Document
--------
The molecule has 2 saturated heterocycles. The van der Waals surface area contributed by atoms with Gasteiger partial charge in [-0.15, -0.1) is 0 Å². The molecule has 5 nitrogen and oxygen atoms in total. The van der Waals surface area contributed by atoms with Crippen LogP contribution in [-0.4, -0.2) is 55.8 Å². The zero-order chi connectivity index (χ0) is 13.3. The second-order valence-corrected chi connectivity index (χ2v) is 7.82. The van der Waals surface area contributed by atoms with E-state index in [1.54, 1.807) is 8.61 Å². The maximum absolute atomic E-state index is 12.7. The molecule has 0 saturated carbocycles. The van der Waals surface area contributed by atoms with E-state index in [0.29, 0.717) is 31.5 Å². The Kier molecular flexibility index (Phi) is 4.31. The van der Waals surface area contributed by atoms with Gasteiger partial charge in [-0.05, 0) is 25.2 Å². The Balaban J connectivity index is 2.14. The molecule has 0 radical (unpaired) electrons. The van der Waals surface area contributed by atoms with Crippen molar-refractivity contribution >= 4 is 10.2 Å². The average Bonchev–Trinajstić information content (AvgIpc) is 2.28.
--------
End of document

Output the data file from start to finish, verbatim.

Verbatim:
The molecule has 2 saturated heterocycles. The van der Waals surface area contributed by atoms with Gasteiger partial charge in [-0.15, -0.1) is 0 Å². The molecule has 5 nitrogen and oxygen atoms in total. The van der Waals surface area contributed by atoms with Crippen LogP contribution in [-0.4, -0.2) is 55.8 Å². The zero-order chi connectivity index (χ0) is 13.3. The second-order valence-corrected chi connectivity index (χ2v) is 7.82. The van der Waals surface area contributed by atoms with E-state index in [1.54, 1.807) is 8.61 Å². The maximum absolute atomic E-state index is 12.7. The molecule has 0 saturated carbocycles. The van der Waals surface area contributed by atoms with E-state index in [0.29, 0.717) is 31.5 Å². The Kier molecular flexibility index (Phi) is 4.31. The van der Waals surface area contributed by atoms with Gasteiger partial charge in [-0.05, 0) is 25.2 Å². The Balaban J connectivity index is 2.14. The molecule has 0 radical (unpaired) electrons. The van der Waals surface area contributed by atoms with Crippen molar-refractivity contribution >= 4 is 10.2 Å². The average Bonchev–Trinajstić information content (AvgIpc) is 2.28.